An occasional letter, however, certainly did pass between them, for, as Smith himself mentions in a letter which will appear in a subsequent chapter, it was “by the particular favour of M. Turgot” that he received the copy of the
Mémoires concernant les Impositions, which he quotes so often in the
Wealth of Nations. This book was not printed when he was in France, and as it needed much influence to get a copy of it, his was most probably got after Turgot became Controller-General of the Finances in 1774. But in any case it would involve the exchange of letters.
Smith, with all his admiration for Turgot, thought him too simple-hearted for a practical statesman, too prone, as noble natures often are, to underrate the selfishness, stupidity, and prejudice that prevail in the world and resist the course of just and rational reform. He described Turgot to Samuel Rogers as an excellent person, very honest and well-meaning, but so unacquainted with the world and human nature that it was a maxim with him, as he had himself told David Hume, that whatever is right may be done.
Smith would deny the name of statesman altogether to the politician who did not make it his aim to establish the right, or, in other words, had no public ideal; such a man is only “that crafty and insidious animal vulgarly termed a statesman.” But he insists that the truly wise statesman in pressing his ideal must always practise considerable accommodation. If he cannot carry the right he will not disdain to ameliorate the wrong, but, “like Solon, when he cannot establish the best system of laws, he will endeavour to establish the best that the people can bear.”
*10 Turgot made too little account, he thought, of the resisting power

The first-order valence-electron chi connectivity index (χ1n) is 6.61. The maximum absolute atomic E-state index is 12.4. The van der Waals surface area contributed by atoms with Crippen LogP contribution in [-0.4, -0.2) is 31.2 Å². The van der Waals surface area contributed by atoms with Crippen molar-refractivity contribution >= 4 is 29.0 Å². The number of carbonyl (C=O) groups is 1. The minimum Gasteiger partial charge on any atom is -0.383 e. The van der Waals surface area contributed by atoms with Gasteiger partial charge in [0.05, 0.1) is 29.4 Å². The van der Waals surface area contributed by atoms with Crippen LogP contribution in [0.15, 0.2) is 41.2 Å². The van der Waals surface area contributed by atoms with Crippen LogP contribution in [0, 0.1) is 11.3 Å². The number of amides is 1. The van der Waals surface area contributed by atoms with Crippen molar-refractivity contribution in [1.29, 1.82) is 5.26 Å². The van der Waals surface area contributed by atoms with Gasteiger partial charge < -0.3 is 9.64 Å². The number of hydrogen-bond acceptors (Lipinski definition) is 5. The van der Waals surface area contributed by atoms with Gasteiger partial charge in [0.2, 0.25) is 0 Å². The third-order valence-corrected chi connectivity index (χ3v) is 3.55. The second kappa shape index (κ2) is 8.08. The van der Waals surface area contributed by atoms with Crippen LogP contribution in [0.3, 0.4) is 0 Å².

of vested interests and confirmed habits. He was too optimist, and the peculiarity attaches to his theoretical as well as his practical work. Smith himself was prone rather to the contrary error of overrating the resisting power of interests and prejudices. If Turgot was too sanguine when he told the king that popular education would in ten years change the people past all recognition, Smith was too incredulous when he despaired of the ultimate realisation of slave emancipation and free trade; and under a biographical aspect, it is curious to find the man who has spent his life in the practical business of the world taking the more enthusiastic view we expect from the recluse, and the man who has spent his life in his library taking the more critical and measured view we expect from the man of the world.
Another statesman whom Smith knew well in Paris was Necker. His wife had very possibly begun by this time her rather austere salon, where free-thinking was strictly tabooed, and Morellet, her right-hand man in the entertainment of the guests, confesses the restraint was really irksome; and if she had, Morellet would probably have brought Smith there. But anyhow Sir James Mackintosh, who had means of hearing about Smith from competent sources, states explicitly that he was upon intimate terms with Necker during his residence in the French capital, that he formed only a poor opinion of that minister’s abilities, and that he used to predict the fall of his political reputation the moment his head was put to any real proof, always saying of him with emphasis, “He is a mere man of detail.”
*11 Smith was not always lucky in his predictions, but here for once he was right.
While Smith was frequenting these various literary and philosophical salons they were all thrown into a state of unusual commotion by the famous quarrel between Rousseau and Hume. The world has long since ceased to take any interest in that quarrel, having assured itself